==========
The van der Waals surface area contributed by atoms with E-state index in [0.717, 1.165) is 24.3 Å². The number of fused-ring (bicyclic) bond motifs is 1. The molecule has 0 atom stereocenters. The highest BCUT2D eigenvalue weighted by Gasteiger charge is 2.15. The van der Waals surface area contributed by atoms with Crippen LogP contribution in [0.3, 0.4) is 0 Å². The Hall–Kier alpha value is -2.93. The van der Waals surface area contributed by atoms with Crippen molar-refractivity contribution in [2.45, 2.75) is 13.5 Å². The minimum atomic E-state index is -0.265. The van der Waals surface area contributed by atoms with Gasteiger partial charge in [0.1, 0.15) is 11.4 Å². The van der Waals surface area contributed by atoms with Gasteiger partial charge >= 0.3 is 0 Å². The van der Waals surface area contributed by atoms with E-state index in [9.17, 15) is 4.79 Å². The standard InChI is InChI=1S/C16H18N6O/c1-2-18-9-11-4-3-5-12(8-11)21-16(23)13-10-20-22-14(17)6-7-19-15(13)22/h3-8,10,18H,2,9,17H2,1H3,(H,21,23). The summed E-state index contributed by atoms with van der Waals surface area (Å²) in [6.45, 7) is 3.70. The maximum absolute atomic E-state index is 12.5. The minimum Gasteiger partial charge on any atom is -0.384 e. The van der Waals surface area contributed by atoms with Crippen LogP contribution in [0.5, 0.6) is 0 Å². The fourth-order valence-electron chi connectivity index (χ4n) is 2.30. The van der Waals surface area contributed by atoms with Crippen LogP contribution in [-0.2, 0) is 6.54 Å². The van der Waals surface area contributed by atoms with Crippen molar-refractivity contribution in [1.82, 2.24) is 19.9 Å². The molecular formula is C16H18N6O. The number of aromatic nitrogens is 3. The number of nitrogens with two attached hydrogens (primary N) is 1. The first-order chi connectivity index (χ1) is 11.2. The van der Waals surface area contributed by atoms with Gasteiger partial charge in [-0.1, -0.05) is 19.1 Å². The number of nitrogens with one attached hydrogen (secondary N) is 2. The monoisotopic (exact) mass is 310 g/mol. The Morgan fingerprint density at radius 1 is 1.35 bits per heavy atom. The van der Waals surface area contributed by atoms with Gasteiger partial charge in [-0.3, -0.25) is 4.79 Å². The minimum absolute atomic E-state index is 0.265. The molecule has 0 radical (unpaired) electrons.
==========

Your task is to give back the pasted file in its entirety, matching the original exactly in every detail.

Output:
The van der Waals surface area contributed by atoms with E-state index in [0.717, 1.165) is 24.3 Å². The number of fused-ring (bicyclic) bond motifs is 1. The molecule has 0 atom stereocenters. The highest BCUT2D eigenvalue weighted by Gasteiger charge is 2.15. The van der Waals surface area contributed by atoms with Crippen LogP contribution in [0.3, 0.4) is 0 Å². The Hall–Kier alpha value is -2.93. The van der Waals surface area contributed by atoms with Crippen molar-refractivity contribution in [2.45, 2.75) is 13.5 Å². The minimum atomic E-state index is -0.265. The van der Waals surface area contributed by atoms with Gasteiger partial charge in [0.1, 0.15) is 11.4 Å². The van der Waals surface area contributed by atoms with Gasteiger partial charge >= 0.3 is 0 Å². The van der Waals surface area contributed by atoms with E-state index in [9.17, 15) is 4.79 Å². The standard InChI is InChI=1S/C16H18N6O/c1-2-18-9-11-4-3-5-12(8-11)21-16(23)13-10-20-22-14(17)6-7-19-15(13)22/h3-8,10,18H,2,9,17H2,1H3,(H,21,23). The summed E-state index contributed by atoms with van der Waals surface area (Å²) in [6.45, 7) is 3.70. The maximum absolute atomic E-state index is 12.5. The minimum Gasteiger partial charge on any atom is -0.384 e. The van der Waals surface area contributed by atoms with Crippen LogP contribution in [0.5, 0.6) is 0 Å². The fourth-order valence-electron chi connectivity index (χ4n) is 2.30. The van der Waals surface area contributed by atoms with Crippen LogP contribution in [-0.2, 0) is 6.54 Å². The van der Waals surface area contributed by atoms with Crippen molar-refractivity contribution in [1.82, 2.24) is 19.9 Å². The molecular formula is C16H18N6O. The number of aromatic nitrogens is 3. The number of nitrogens with two attached hydrogens (primary N) is 1. The first-order chi connectivity index (χ1) is 11.2. The van der Waals surface area contributed by atoms with Gasteiger partial charge in [-0.1, -0.05) is 19.1 Å². The number of nitrogens with one attached hydrogen (secondary N) is 2. The monoisotopic (exact) mass is 310 g/mol. The Morgan fingerprint density at radius 1 is 1.35 bits per heavy atom. The van der Waals surface area contributed by atoms with Gasteiger partial charge in [-0.3, -0.25) is 4.79 Å². The minimum absolute atomic E-state index is 0.265. The molecule has 0 radical (unpaired) electrons.